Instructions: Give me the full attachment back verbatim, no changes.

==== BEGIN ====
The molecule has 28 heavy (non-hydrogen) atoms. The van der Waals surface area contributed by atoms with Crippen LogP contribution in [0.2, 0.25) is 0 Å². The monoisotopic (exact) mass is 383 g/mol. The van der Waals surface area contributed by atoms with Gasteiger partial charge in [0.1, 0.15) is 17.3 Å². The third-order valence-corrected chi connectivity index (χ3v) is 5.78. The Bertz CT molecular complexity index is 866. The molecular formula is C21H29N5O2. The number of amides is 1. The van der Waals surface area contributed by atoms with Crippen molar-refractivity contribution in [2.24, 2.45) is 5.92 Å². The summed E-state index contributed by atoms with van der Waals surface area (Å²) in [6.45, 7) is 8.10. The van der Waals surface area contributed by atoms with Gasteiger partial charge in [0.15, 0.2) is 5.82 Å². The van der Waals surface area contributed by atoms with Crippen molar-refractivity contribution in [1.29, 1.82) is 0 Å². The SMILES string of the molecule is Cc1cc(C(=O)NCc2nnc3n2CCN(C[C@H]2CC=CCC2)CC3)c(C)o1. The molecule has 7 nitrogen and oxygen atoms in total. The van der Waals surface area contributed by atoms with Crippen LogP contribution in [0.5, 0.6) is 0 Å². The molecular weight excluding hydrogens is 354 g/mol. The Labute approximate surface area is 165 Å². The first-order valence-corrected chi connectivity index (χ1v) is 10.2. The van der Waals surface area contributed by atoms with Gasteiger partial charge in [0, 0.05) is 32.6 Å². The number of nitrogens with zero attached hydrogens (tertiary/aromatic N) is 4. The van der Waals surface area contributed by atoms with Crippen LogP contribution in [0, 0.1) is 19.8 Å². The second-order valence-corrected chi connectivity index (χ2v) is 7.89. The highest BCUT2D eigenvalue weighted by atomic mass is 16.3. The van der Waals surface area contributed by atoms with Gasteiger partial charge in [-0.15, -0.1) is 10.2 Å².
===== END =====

The molecule has 28 heavy (non-hydrogen) atoms. The van der Waals surface area contributed by atoms with Crippen LogP contribution in [0.2, 0.25) is 0 Å². The monoisotopic (exact) mass is 383 g/mol. The van der Waals surface area contributed by atoms with Gasteiger partial charge in [0.1, 0.15) is 17.3 Å². The third-order valence-corrected chi connectivity index (χ3v) is 5.78. The Bertz CT molecular complexity index is 866. The molecular formula is C21H29N5O2. The number of amides is 1. The van der Waals surface area contributed by atoms with Crippen molar-refractivity contribution in [2.24, 2.45) is 5.92 Å². The summed E-state index contributed by atoms with van der Waals surface area (Å²) in [6.45, 7) is 8.10. The van der Waals surface area contributed by atoms with Gasteiger partial charge in [0.15, 0.2) is 5.82 Å². The van der Waals surface area contributed by atoms with Crippen molar-refractivity contribution in [1.29, 1.82) is 0 Å². The SMILES string of the molecule is Cc1cc(C(=O)NCc2nnc3n2CCN(C[C@H]2CC=CCC2)CC3)c(C)o1. The molecule has 7 nitrogen and oxygen atoms in total. The van der Waals surface area contributed by atoms with Crippen LogP contribution in [0.5, 0.6) is 0 Å². The molecular weight excluding hydrogens is 354 g/mol. The Labute approximate surface area is 165 Å². The first-order valence-corrected chi connectivity index (χ1v) is 10.2. The van der Waals surface area contributed by atoms with Gasteiger partial charge in [0, 0.05) is 32.6 Å². The number of nitrogens with zero attached hydrogens (tertiary/aromatic N) is 4. The van der Waals surface area contributed by atoms with Crippen LogP contribution in [0, 0.1) is 19.8 Å². The second-order valence-corrected chi connectivity index (χ2v) is 7.89. The highest BCUT2D eigenvalue weighted by atomic mass is 16.3. The van der Waals surface area contributed by atoms with Gasteiger partial charge in [-0.15, -0.1) is 10.2 Å².